- “[C]ompany policy prohibits United employees from directly or indirectly making bribes, kickbacks or other improper payments to government officials, civil servants or anyone else to influence their acts or decisions” and that “[n]o gift may be offered or accepted if it will create a feeling of obligation, compromise judgment or appear to improperly influence the recipient.”
- “In the extremely unlikely event that a waiver of the Code for executive officers would be in the best interest of United, it must be approved by the Audit Committee of the Board of Directors and promptly disclosed to the SEC or on United’s website.” [SEC Order, p. 6]
However, there was no record that written authorization to initiate the route was ever sought or obtained, leading to the SEC’s conclusion that “The South Carolina Route was initiated in violation of United’s Policies.” This failure to follow company policies violated the Act because United failed to:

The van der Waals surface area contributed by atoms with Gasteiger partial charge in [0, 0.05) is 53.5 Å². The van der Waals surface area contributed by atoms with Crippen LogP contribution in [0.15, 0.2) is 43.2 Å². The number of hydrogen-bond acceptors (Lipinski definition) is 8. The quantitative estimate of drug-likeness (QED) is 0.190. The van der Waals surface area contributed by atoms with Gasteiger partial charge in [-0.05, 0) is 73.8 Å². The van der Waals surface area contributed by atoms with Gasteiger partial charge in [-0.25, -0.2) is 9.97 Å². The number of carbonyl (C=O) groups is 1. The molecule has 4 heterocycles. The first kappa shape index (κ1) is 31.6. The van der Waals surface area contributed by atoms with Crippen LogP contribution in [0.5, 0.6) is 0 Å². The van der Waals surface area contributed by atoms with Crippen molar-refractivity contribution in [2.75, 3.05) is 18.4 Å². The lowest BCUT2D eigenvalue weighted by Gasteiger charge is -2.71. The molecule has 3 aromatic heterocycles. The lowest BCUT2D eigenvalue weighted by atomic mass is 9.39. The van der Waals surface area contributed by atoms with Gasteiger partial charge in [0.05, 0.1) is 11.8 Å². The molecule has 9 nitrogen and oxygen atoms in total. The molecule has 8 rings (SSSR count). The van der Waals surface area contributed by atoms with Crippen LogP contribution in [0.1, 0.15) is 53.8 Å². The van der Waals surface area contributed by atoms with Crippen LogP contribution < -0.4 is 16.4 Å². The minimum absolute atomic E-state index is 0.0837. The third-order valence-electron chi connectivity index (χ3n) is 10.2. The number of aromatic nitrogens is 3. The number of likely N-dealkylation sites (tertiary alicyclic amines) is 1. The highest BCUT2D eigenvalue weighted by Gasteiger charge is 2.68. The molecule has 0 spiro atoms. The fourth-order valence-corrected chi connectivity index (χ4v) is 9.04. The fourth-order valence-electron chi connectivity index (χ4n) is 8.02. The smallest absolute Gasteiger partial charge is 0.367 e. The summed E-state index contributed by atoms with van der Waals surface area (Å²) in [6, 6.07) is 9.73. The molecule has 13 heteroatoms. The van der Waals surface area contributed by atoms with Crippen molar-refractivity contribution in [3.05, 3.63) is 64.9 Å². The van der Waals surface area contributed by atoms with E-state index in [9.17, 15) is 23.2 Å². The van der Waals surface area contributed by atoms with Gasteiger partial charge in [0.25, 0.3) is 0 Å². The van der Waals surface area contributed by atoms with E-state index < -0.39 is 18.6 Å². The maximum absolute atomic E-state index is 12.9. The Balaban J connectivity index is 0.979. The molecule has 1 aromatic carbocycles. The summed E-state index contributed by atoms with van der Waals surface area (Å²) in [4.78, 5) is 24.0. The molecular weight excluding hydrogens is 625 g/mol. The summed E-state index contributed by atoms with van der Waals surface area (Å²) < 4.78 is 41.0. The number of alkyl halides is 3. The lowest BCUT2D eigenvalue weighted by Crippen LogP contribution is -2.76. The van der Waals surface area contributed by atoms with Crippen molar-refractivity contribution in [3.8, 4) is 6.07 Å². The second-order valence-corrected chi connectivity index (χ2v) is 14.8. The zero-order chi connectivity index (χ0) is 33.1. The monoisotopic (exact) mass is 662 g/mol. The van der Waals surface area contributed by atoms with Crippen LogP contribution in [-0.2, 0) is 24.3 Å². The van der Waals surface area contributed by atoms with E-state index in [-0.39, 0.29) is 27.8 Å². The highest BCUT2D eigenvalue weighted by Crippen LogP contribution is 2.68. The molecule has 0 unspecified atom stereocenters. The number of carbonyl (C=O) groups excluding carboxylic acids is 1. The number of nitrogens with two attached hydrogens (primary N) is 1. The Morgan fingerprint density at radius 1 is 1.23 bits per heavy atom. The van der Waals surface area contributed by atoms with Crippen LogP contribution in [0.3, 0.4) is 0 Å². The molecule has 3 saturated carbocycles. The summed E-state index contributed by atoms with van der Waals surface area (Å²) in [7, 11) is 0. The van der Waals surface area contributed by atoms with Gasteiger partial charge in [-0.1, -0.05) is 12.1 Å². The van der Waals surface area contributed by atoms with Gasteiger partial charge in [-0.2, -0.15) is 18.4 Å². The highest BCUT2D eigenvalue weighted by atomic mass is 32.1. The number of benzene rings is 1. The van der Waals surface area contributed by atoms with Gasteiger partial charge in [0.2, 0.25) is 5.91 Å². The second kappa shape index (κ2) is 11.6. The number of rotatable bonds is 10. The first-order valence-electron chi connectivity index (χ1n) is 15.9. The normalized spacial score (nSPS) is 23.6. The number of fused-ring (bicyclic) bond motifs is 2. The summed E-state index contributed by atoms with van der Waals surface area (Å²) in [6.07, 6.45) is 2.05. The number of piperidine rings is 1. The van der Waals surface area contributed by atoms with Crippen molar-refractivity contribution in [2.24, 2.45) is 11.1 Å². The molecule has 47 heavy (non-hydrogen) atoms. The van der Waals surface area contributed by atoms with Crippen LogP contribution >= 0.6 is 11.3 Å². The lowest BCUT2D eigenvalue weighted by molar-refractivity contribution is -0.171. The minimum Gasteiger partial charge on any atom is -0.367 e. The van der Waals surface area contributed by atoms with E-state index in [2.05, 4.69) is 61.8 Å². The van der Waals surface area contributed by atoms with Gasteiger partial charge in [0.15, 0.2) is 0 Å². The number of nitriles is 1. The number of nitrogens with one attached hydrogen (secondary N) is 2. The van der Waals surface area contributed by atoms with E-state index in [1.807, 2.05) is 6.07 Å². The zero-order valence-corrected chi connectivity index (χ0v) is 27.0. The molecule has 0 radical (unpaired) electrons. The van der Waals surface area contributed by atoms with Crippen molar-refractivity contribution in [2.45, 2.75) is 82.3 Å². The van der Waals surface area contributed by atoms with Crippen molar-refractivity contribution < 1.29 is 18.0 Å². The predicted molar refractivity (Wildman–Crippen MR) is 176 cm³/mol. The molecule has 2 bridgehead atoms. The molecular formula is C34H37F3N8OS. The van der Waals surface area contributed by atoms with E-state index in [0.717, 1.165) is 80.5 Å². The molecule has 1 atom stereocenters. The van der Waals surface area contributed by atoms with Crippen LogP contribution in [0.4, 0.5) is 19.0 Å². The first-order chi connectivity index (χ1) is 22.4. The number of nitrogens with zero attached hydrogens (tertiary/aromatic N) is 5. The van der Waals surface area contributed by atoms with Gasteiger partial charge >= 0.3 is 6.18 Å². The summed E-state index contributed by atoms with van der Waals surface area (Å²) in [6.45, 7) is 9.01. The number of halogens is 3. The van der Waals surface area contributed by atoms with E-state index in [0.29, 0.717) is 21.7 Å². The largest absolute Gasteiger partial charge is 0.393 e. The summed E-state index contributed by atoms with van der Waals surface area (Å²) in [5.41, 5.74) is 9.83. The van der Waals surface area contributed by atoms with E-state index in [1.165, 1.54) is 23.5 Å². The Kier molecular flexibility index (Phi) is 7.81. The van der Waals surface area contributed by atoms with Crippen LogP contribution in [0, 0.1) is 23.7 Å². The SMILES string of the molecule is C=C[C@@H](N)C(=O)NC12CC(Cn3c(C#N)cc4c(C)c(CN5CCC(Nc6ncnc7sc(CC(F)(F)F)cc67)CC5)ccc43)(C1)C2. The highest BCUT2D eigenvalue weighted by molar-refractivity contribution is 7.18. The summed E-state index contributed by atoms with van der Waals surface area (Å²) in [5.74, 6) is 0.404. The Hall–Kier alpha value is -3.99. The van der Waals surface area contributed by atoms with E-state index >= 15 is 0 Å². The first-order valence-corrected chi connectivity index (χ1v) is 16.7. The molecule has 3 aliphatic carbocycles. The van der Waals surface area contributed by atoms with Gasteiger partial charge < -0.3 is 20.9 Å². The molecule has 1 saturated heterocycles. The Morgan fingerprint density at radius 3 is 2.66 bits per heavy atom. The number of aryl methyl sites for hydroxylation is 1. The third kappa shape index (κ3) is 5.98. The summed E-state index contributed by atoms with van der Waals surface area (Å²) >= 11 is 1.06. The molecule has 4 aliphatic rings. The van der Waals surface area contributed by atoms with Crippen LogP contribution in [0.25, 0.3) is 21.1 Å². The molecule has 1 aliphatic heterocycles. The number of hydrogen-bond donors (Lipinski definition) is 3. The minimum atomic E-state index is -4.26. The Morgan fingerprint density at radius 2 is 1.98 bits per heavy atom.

- Make and keep accurate records of the transaction and use of assets, including the required written authorization
- Devise and maintain a system of internal controls to ensure that assets are used and transactions are executed in accordance with the company’s policies
During the investigation, United’s CEO, executive vice president for communications and government affairs, and senior vice president for corporate and government affairs resigned. The SEC noted that United also took these further steps to address its compliance failures:
- Improved its Ethics and Compliance Office, including creating a new senior legal position focusing on global corruption risk